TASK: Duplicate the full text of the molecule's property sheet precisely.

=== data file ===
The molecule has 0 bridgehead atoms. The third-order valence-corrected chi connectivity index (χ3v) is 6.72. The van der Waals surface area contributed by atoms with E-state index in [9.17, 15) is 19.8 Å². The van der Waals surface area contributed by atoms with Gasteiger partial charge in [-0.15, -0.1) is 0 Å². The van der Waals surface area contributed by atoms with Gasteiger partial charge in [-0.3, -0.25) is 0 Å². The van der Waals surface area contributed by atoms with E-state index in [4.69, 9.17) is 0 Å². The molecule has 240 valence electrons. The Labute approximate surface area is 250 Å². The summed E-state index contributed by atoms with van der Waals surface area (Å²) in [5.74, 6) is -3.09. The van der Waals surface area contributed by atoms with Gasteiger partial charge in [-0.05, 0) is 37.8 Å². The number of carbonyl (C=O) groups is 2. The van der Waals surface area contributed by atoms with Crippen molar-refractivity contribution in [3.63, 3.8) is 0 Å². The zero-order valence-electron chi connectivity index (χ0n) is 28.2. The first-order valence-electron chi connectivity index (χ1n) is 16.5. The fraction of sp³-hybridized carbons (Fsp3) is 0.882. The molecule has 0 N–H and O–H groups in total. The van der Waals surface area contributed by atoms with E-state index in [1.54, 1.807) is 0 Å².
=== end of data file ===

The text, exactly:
The molecule has 0 bridgehead atoms. The third-order valence-corrected chi connectivity index (χ3v) is 6.72. The van der Waals surface area contributed by atoms with E-state index in [9.17, 15) is 19.8 Å². The van der Waals surface area contributed by atoms with Gasteiger partial charge in [-0.15, -0.1) is 0 Å². The van der Waals surface area contributed by atoms with Gasteiger partial charge in [-0.3, -0.25) is 0 Å². The van der Waals surface area contributed by atoms with E-state index in [4.69, 9.17) is 0 Å². The molecule has 240 valence electrons. The Labute approximate surface area is 250 Å². The summed E-state index contributed by atoms with van der Waals surface area (Å²) in [5.74, 6) is -3.09. The van der Waals surface area contributed by atoms with Gasteiger partial charge in [-0.05, 0) is 37.8 Å². The number of carbonyl (C=O) groups is 2. The van der Waals surface area contributed by atoms with Crippen molar-refractivity contribution in [3.63, 3.8) is 0 Å². The zero-order valence-electron chi connectivity index (χ0n) is 28.2. The first-order valence-electron chi connectivity index (χ1n) is 16.5. The fraction of sp³-hybridized carbons (Fsp3) is 0.882. The molecule has 0 N–H and O–H groups in total. The van der Waals surface area contributed by atoms with E-state index in [1.54, 1.807) is 0 Å².